Smokers have got a reputation for having bad teeth. They get “nicotine stains,” people say, turning their teeth from the brilliant white in a dull yellow-brown.
Faced with comments similar to this, most vapers would rightly point out that nicotine in pure form is definitely colourless. It appears obvious that – much like with all the health risks – the trouble for the teeth from smoking isn’t the nicotine, it’s the tar.
However they are we actually right? Recent studies on the topic have flagged up vapor cigarette being a potential concern, and although they’re quite a distance from showing dental problems in actual-world vapers, this is a sign that there could be issues in the future.
To comprehend the possible perils associated with vaping to your teeth, it seems sensible to understand somewhat regarding how smoking causes oral health issues. While there are numerous differences between the two – inhaling tar-laden smoke is very different from inhaling droplets of liquid – vapers and smokers are open to nicotine along with other chemicals in a similar way.
For smokers, dental issues are more inclined than they are in never-smokers or ex-smokers. For instance, current smokers are four times as likely to have poor dental health in comparison with people who’ve never smoked, and they’re over twice as more likely to have three or even more dental health issues.
Smoking affects your dental health in a number of ways, starting from the yellow-brown staining and bad breath it causes through to more severe dental health issues like gum disease (technically called periodontal disease) and oral cancer. Smokers likewise have more tartar than non-smokers, which is a type of hardened plaque, otherwise known as calculus.
There are many outcomes of smoking that induce trouble for your teeth, too. As an example, smoking impacts your defense mechanisms and disrupts your mouth’s power to heal itself, both of which can exacerbate other conditions caused by smoking.
Gum disease is probably the most frequent dental issues in the united kingdom and around the world, and smokers are around doubly likely to have it as non-smokers. It’s an infection of the gums and the bone surrounding your teeth, which after a while brings about the tissue and bone deteriorating and may even cause tooth loss.
It’s caused by plaque, which is the reputation for a combination of saliva and the bacteria in your mouth. In addition to inducing the gum irritation and inflammation that characterises gum disease, plaque also directly impacts your teeth, creating tooth decay.
Once you consume food containing lots of sugar or starch, the bacteria process the carbohydrates it includes for energy. This technique creates acid being a by-product. When you don’t maintain your teeth clean, this acid eventually impacts your tooth’s surface and results in decay. But plaque contains a lot of different bacteria, and some of these directly irritate your gums too.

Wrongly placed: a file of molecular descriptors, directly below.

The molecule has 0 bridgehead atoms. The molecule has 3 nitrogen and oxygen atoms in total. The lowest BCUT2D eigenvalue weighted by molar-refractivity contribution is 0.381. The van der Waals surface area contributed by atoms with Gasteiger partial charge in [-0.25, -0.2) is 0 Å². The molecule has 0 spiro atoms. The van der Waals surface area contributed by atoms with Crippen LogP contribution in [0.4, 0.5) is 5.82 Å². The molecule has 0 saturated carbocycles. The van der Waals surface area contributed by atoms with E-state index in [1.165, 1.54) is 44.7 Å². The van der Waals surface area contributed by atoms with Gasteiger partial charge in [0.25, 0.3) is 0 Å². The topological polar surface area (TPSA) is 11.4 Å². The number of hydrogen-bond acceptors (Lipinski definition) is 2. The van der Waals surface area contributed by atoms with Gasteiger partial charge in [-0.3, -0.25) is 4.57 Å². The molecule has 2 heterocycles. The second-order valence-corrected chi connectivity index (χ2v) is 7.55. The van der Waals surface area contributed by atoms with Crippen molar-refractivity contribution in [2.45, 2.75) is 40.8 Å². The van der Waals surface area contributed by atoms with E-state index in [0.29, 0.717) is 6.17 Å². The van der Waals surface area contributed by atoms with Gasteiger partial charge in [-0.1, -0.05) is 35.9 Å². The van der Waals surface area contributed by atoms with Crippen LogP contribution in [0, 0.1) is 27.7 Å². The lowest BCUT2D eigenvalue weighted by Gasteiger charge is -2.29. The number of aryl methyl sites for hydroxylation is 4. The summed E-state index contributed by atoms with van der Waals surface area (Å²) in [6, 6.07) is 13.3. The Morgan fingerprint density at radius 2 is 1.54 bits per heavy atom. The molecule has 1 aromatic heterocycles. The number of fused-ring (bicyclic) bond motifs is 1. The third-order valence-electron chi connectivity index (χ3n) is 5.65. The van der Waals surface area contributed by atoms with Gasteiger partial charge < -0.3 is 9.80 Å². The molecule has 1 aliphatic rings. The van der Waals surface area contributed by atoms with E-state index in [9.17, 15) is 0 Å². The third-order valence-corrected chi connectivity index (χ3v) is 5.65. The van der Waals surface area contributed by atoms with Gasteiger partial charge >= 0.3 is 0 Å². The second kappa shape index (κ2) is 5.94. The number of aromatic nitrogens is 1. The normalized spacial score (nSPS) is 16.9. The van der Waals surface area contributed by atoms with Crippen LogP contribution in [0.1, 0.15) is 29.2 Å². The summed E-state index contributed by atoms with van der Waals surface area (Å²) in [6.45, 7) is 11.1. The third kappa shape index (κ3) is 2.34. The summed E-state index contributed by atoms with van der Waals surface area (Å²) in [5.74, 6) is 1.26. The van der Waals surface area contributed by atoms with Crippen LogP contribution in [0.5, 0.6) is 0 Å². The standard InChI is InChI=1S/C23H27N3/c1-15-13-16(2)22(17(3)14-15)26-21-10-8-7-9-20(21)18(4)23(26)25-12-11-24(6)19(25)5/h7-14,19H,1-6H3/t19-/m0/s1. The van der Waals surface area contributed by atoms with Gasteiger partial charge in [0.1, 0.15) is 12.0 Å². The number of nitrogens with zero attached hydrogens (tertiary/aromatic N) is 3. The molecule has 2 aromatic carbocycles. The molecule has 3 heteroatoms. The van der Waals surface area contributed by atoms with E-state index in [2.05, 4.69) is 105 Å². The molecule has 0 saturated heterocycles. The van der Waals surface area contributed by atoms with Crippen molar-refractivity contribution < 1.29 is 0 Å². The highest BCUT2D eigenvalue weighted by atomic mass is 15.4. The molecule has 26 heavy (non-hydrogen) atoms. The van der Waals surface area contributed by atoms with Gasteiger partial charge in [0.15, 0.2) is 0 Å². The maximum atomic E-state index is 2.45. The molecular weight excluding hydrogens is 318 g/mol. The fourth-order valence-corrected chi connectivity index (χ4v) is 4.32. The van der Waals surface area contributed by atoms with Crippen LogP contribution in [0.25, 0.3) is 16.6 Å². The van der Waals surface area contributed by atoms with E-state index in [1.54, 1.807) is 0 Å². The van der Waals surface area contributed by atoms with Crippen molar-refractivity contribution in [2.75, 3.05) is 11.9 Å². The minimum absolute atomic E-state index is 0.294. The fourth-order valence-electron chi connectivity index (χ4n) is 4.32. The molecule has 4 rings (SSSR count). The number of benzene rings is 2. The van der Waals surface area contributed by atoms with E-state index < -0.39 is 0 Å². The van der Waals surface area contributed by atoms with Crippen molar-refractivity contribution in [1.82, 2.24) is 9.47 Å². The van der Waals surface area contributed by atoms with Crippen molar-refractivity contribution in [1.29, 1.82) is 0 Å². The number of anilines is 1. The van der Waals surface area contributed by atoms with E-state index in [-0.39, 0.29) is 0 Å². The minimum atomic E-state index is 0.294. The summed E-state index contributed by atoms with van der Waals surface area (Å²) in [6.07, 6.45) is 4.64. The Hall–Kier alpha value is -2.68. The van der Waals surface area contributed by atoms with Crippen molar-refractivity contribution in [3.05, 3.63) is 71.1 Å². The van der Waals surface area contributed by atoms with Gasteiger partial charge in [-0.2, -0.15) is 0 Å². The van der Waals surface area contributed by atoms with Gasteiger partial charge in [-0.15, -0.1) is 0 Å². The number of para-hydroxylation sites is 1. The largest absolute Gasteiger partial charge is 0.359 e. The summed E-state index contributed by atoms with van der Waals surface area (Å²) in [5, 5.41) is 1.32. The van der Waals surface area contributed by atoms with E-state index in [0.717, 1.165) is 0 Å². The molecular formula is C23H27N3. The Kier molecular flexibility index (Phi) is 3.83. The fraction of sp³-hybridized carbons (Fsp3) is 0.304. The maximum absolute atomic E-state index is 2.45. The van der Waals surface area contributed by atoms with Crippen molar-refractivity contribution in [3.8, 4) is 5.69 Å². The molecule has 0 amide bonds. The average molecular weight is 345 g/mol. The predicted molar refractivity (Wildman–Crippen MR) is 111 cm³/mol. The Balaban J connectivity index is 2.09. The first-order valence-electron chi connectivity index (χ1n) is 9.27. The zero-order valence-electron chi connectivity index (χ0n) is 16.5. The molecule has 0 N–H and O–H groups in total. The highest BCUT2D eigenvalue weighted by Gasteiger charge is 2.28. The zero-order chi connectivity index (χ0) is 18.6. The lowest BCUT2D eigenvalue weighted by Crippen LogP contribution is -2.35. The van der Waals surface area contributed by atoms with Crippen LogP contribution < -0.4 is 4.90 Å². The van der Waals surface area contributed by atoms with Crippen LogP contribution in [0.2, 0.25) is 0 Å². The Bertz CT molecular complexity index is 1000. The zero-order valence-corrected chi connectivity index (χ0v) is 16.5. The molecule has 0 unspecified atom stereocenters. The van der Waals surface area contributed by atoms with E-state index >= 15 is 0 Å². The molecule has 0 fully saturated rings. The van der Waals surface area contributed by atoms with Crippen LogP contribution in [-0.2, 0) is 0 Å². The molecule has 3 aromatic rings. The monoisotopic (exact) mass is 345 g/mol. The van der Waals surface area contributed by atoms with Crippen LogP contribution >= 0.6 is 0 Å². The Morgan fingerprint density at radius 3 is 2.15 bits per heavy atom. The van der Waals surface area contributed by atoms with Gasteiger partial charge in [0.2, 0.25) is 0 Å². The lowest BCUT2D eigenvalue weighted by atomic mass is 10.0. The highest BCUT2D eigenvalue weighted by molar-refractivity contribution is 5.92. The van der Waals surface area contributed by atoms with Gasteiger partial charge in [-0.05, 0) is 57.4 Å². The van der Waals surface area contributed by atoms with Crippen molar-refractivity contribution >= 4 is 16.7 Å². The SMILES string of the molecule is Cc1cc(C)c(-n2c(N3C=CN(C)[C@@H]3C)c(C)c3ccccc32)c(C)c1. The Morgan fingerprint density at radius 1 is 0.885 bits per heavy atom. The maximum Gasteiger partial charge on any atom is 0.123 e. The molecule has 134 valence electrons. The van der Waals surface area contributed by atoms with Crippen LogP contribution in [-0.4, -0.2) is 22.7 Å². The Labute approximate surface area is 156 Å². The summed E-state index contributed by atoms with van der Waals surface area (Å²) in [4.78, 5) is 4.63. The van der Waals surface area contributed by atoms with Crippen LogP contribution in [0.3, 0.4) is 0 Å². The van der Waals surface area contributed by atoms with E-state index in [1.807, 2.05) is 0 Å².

So while one of several consequences of plaque build-up is a lot more relevant for gum disease, both bring about issues with your teeth and smokers will probably suffer both consequences than non-smokers. The impact smoking has on the immunity mechanism signify in case a smoker receives a gum infection due to plaque build-up, her or his body is more unlikely in order to fight it well. Furthermore, when damage is completed because of the build-up of plaque, the impact of smoking on wound healing can make it more difficult for the gums to heal themselves.
After a while, when you don’t treat gum disease, spaces can begin to open up up involving the gums along with your teeth. This problem gets worse as a lot of the tissues disintegrate, and finally can bring about your teeth becoming loose as well as falling out.
Overall, smokers have twice the chance of periodontal disease in comparison to non-smokers, along with the risk is bigger for individuals that smoke more and who smoke for extended. On top of this, the thing is unlikely to react well when it gets treated.
For vapers, studying the connection between smoking and gum disease invites one question: is it the nicotine or even the tar in tobacco which causes the problems? Needless to say, as vapers we’d be inclined to blame the smoke and tar rather than nicotine, but would be ability to?
low levels of oxygen from the tissues – and also this could predispose your gums to infections, as well as decreasing the ability of your own gums to heal themselves.
Unfortunately, it’s not really clear which explanation or blend of them is bringing about the difficulties for smokers. For vaping, though, you will find clearly some potential benefits. There are far fewer toxins in vapour, so any issues caused due to them will probably be less severe in vapers than smokers.
The very last two potential explanations relate instantly to nicotine, but there is a couple of things worth noting.
For the notion that nicotine reduces blood circulation which causes the problems, there are a few problems. Studies looking directly for your impact of this around the gums (here and here) are finding either no alteration of blood flow or slight increases.
Although nicotine does create your bloodstream constrict, the impact smoking has on blood pressure level has a tendency to overcome this and blood circulation for the gums increases overall. This is actually the opposite of what you’d expect in case the explanation were true, and at least shows that it isn’t the main factor at play. Vaping has less of a direct impact on hypertension, though, so the result for vapers might be different.
One other idea is the gum tissues are receiving less oxygen, and also this is causing the problem. Although studies have shown how the hypoxia brought on by smoking parallels how nicotine acts in the body, nicotine isn’t the only thing in smoke that could have this effect. Carbon monoxide particularly can be a part of smoke (although not vapour) which has exactly that effect, and hydrogen cyanide is yet another.